You’ve probably heard or come across the term “net-zero carbon buildings” by now. Although the definitions may vary, the overall concept remains the same – offsetting a building’s carbon emissions with either onsite or offsite renewables. To some this may seem clear, while to others the notion can be quite overwhelming.
But how easy is it to actually achieve a net-zero carbon building? Well, using the right tools, a lot easier than you think!
London – present day: my computer screen is filled with technical drawings, data sheets, receipts, invoices, and all sorts of project documents from all corners the world. This is a regular day’s work for me. All the projects I review are buildings with improved energy and water efficiency, as well as reduced embodied energy in materials. What I have come to realise is that they are not far off from achieving net-zero carbon.
To offset carbon emissions, the first step is knowing how much energy a building is consuming. That by itself can be a daunting task, which is typically performed by the likes of specialist energy consultants. Using a range of data, from building characteristics such as envelop physical properties, mechanical, electrical, and plumbing characteristics, to the operating schedules of the building itself, the consultants model the predicted annual energy consumption in all its forms (electrical, thermal, fuel, etc.). Once the predicted energy consumption is established, the building’s carbon emissions can be calculated using conversion factors to convert all forms of energy consumed to kilograms or tons of CO2 emitted.
From my experience working on projects with consultants, contractors, and client-representatives, over the years, I can assure you that such data collection requires a multilateral effort and is no walk in the park. In the case of existing buildings particularly, gathering energy data can be difficult if invoices are not properly filed or if a facility’s energy cannot be segregated from a group’s or campus’.
Projects using EDGE have an advantage as the data collection and analysis chunk is integrated in what’s called the EDGE app – an online tool that allows users to select efficiency measures for energy, water, and materials, and showcases real-time savings in an interactive dashboard.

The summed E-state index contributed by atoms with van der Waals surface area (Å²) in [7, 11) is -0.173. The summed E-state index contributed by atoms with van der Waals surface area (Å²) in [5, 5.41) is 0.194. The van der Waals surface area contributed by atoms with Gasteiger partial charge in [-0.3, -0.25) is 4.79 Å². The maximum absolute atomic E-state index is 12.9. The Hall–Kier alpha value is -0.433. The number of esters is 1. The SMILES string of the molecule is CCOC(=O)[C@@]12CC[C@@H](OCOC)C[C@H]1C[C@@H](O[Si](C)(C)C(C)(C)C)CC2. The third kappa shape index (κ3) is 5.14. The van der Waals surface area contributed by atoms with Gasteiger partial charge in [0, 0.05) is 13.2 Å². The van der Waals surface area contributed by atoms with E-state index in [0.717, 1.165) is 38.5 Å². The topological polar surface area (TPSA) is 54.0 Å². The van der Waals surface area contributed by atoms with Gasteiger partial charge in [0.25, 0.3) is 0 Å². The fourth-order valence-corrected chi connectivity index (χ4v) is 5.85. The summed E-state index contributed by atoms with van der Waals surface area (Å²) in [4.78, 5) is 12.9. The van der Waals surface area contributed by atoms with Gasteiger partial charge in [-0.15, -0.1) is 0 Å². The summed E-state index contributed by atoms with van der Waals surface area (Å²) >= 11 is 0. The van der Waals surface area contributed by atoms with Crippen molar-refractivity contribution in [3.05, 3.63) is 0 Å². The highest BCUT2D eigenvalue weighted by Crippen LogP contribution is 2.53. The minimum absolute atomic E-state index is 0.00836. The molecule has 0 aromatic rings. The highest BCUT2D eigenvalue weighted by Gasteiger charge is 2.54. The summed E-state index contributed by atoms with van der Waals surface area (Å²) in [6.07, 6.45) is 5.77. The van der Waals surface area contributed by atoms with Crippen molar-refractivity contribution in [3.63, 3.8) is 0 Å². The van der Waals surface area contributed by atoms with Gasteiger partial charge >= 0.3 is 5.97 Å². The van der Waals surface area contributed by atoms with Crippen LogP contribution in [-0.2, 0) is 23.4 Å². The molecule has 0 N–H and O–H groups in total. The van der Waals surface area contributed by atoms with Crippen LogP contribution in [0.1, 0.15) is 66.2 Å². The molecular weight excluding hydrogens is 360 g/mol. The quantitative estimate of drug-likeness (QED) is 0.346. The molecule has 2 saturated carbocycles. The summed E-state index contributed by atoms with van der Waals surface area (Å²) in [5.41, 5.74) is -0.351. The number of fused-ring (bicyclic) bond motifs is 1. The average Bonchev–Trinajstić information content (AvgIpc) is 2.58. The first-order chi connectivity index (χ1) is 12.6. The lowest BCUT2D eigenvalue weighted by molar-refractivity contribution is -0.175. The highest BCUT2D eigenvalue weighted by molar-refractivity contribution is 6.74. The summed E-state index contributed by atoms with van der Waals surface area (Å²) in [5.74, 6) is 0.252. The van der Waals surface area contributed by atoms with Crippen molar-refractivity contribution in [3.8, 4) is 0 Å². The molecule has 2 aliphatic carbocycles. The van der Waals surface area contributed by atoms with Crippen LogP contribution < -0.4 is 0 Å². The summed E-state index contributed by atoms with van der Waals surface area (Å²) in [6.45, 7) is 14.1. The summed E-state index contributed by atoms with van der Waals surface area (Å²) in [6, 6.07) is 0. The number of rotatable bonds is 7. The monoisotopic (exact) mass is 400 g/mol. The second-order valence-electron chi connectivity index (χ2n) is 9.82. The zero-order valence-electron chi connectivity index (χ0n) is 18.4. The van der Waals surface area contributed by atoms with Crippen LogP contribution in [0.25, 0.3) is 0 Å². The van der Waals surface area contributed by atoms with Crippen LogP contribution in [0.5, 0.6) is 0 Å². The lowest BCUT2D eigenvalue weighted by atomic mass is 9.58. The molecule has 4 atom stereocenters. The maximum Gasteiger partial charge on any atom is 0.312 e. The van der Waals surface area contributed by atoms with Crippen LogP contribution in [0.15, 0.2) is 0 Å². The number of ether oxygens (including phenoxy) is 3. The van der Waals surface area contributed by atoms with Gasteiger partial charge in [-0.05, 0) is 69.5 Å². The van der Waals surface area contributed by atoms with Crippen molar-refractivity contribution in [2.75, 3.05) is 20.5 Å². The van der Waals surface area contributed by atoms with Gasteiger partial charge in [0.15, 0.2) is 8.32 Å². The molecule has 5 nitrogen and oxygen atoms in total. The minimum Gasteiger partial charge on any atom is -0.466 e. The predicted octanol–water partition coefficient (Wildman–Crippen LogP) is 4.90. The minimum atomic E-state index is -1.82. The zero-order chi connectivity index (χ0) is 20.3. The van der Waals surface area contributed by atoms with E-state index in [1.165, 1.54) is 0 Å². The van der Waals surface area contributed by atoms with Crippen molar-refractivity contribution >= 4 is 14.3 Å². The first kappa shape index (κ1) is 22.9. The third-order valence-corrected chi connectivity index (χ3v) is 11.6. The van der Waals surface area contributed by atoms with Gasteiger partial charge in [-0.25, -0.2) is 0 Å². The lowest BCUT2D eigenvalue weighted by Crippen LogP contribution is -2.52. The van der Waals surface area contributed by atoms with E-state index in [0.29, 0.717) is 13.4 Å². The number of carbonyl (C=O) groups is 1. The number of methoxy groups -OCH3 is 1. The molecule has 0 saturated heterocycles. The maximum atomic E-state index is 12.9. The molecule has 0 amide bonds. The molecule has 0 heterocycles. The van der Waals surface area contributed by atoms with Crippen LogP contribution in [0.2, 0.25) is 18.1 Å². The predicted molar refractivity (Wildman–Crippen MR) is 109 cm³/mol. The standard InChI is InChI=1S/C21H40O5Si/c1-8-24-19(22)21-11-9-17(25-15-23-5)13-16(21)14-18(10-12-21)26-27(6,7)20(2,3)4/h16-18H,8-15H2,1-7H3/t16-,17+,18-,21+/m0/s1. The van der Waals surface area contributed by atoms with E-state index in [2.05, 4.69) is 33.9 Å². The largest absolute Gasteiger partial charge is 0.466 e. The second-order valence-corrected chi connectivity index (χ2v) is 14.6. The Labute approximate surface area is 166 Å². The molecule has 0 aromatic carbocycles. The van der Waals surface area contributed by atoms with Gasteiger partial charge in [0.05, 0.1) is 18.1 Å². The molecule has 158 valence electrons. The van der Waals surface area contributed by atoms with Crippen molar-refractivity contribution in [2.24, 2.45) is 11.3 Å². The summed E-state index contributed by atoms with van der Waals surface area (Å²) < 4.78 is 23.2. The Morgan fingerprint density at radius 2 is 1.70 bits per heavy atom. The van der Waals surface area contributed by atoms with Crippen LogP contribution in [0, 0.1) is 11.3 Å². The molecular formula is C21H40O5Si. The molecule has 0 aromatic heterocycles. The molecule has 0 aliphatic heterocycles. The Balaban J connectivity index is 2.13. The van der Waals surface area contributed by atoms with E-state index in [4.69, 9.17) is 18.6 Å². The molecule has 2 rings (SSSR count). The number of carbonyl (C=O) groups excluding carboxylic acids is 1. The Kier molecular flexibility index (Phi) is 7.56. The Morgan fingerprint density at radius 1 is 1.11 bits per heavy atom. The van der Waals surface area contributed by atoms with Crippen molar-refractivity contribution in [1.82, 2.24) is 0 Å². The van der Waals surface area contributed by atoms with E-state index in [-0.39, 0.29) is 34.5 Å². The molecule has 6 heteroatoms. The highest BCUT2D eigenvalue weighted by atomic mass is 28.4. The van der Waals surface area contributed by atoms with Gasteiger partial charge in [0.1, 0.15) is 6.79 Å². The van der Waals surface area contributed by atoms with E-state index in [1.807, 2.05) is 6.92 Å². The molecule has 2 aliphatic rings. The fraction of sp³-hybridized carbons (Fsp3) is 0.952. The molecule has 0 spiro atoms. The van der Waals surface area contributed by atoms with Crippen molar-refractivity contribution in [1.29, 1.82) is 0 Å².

Now, given all the hassle involved in gathering data, processing it, and doing the modelling for net zero carbon buildings, the EDGE app [to me at least] was just like anaesthesia kicking in right before a big dental surgery – instead of experiencing a slow and painful operation, you wake up and the work is done!
Let’s have a look at what I’ve fiddled with in the EDGE app to see how the project went over the net-zero margin.
Our sample project is a supermarket that’s located in Romania with about 1,700 square meters of gross internal floor area. It was built in 2013, so it’s an existing building, and has a northeast orientation. Here are some efficiency measures the developers implemented:
The above measures slashed the energy consumption by around 38 percent from the [hypothetical] baseline building that uses international standards for similar climatic conditions such as ANSI/ASHRAE 90.1.
At 40 percent energy savings, the EDGE app unlocks the opportunity for the building to achieve net-zero carbon (as defined by Architecture 2030). Essentially at that point, all that is missing to take the building to net-zero carbon are renewables. By installing on-site solar panels, the building can reach 40 percent energy efficiency. By purchasing off-site renewable electricity (equivalent to 100 percent of the total annual energy consumption) to eliminate and offset any carbon emissions coming out of the building, the project reaches its goal. And voila, you suddenly have a net-zero carbon supermarket a la carte.
And for those wondering about costs, renewable energy prices have decreased dramatically in the last five years and pay themselves back fairly quickly. Using the EDGE app, you can see the indicative incremental cost for the kit that you’re installing and quickly calculate the return on investment.
Net-zero carbon buildings may feel like a daunting task to achieve, but if you’re using the right tools to help you establish your calculations in a fast and efficient way, net zero carbon doesn’t have to be expensive and time consuming. It can be applied to any building around the world, and is an attainable goal for every property owner and developer.
Take the EDGE off and check it out for yourselves.